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2 ways to derive Pythagoras’ equation from scratch

The other day I discovered one more way to derive Pythagoras’ equation from scratch, completely by accident. I was deriving Pythagoras’ equation using the usual method, whilst navigating  a diagram similar to the one below, but without (B-A) measurements…

pythagoras' diagram

*Note (regarding diagram above): x+y = 90 degrees

The usual method goes like this…

The area of the largest square is:

{ \left( A+B \right)  }^{ 2 }

It is also:

4\cdot \frac { 1 }{ 2 } AB+{ C }^{ 2 }

Which means that:

{ \left( A+B \right)  }^{ 2 }=4\cdot \frac { 1 }{ 2 } AB+{ C }^{ 2 }\\ \\ { A }^{ 2 }+2AB+{ B }^{ 2 }=2AB+{ C }^{ 2 }\\ \\ \therefore \quad { A }^{ 2 }+{ B }^{ 2 }={ C }^{ 2 }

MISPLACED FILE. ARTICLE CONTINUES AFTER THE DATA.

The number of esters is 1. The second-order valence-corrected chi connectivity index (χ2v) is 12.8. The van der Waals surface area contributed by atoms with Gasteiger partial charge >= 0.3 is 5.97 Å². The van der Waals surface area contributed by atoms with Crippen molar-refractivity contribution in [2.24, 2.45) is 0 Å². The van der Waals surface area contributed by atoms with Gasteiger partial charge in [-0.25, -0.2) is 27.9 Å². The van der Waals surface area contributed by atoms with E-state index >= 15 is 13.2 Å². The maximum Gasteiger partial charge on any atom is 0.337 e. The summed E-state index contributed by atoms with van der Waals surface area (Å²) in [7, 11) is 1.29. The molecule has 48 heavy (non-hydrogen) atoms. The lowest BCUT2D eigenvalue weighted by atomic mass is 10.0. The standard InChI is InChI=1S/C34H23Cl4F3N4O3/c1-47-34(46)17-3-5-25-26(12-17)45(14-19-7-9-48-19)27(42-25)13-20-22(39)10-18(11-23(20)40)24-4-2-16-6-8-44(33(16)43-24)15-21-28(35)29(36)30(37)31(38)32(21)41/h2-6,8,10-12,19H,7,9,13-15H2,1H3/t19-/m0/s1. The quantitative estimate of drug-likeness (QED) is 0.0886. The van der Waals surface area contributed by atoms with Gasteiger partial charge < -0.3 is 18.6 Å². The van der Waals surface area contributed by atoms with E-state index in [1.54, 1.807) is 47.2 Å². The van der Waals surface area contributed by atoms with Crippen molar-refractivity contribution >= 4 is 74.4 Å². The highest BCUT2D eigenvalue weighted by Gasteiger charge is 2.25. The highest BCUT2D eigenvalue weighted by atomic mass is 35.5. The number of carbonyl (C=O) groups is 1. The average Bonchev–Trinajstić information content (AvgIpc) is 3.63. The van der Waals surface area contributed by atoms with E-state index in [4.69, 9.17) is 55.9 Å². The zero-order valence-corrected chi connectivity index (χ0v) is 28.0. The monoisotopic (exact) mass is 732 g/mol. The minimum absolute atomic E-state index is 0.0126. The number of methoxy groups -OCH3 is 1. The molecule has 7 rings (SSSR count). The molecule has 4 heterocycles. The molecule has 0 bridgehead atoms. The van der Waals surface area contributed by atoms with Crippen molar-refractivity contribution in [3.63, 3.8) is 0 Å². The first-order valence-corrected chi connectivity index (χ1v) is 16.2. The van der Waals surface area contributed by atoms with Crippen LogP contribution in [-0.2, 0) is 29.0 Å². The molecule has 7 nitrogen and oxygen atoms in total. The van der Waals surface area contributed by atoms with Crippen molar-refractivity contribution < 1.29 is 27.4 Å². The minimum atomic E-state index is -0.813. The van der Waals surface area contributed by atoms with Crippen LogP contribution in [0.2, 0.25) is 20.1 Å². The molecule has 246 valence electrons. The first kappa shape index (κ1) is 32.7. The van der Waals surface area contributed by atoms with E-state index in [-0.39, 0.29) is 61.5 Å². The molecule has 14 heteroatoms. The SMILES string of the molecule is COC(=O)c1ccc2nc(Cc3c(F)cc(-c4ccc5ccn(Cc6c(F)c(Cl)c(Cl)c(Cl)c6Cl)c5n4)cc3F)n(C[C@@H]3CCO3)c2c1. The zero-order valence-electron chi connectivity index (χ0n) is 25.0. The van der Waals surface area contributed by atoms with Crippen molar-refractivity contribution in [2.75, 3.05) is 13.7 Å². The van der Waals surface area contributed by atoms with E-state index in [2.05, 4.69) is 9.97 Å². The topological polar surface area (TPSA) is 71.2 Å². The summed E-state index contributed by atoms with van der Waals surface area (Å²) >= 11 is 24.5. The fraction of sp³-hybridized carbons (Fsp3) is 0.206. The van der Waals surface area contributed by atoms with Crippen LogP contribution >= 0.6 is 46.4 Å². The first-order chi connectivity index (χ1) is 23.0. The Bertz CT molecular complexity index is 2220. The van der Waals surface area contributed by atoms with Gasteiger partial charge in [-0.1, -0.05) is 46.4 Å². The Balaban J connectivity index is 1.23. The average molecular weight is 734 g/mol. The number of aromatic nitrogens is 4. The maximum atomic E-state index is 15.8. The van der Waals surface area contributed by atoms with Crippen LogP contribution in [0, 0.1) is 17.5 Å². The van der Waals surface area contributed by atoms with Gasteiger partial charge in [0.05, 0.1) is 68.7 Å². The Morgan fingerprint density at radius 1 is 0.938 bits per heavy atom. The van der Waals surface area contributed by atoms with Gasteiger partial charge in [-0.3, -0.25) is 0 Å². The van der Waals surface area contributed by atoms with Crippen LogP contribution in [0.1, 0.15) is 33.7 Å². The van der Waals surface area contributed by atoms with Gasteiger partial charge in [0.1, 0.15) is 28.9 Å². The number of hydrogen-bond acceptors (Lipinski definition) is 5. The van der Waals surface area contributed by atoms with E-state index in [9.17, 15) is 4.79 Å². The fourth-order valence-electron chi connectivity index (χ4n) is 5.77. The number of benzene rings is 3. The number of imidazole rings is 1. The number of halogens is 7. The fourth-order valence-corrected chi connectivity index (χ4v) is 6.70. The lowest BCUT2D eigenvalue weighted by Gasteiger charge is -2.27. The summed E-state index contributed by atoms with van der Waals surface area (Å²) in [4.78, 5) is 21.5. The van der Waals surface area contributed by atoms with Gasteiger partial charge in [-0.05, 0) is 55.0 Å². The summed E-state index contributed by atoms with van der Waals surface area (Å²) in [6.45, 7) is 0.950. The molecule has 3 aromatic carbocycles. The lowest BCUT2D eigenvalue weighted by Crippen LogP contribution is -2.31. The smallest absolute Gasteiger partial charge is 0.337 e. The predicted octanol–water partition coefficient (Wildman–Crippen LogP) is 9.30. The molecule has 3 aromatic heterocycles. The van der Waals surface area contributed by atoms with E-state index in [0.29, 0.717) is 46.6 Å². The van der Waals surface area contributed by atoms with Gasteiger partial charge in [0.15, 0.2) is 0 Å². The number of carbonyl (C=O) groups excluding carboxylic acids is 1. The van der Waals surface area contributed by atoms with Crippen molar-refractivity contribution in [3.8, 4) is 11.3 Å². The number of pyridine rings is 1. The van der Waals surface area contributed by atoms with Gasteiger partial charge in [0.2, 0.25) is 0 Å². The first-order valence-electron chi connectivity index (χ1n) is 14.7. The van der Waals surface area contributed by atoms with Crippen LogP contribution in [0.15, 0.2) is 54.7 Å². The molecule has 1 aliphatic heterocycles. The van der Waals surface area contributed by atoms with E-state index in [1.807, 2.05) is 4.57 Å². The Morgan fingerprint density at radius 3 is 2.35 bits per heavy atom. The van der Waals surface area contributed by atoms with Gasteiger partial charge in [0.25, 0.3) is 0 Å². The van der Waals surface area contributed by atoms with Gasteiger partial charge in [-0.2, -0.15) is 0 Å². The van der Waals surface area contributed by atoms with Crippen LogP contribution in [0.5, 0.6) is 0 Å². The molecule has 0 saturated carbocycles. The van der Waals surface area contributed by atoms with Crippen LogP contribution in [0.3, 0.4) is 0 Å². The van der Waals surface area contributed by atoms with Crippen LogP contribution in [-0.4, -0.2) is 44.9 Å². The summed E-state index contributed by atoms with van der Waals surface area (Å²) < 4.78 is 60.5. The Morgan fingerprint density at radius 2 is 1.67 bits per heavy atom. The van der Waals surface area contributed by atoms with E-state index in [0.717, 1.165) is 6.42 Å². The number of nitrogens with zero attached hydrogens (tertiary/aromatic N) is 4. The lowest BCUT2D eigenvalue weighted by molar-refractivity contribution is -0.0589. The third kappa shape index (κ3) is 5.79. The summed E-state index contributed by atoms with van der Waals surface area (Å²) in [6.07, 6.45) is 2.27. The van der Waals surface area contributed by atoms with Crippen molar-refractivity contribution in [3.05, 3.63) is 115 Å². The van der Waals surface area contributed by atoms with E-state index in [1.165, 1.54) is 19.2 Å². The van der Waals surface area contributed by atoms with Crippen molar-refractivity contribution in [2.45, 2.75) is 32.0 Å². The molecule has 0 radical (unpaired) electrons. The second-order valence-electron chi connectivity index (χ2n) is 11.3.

Now, when I added the lengths (B-A) to my diagram, which are included in the diagram above, I discovered a new way to derive Pythagoras’ equation…

I did this by focusing on the area C^2. It turns out that:

4\cdot \frac { 1 }{ 2 } AB+{ \left( B-A \right)  }^{ 2 }={ C }^{ 2 }

And since:

{ \left( B-A \right)  }^{ 2 }\\ \\ ={ \left( A+B \right)  }^{ 2 }-4AB\\ \\ ={ A }^{ 2 }+2AB+{ B }^{ 2 }-4AB\\ \\ ={ B }^{ 2 }-2AB+{ A }^{ 2 }

I was able to say that:

4\cdot \frac { 1 }{ 2 } AB+\left\{ { B }^{ 2 }-2AB+{ A }^{ 2 } \right\} ={ C }^{ 2 }\\ \\ 2AB+{ B }^{ 2 }-2AB+{ A }^{ 2 }={ C }^{ 2 }\\ \\ \therefore \quad { A }^{ 2 }+{ B }^{ 2 }={ C }^{ 2 }

Obviously, I was quite pleased. Have you discovered other ways in which to derive Pythagoras’ equation??


Related:

Video on how to come up with Pythagoras’s equation…

How To Come Up With Pythagoras’s Equation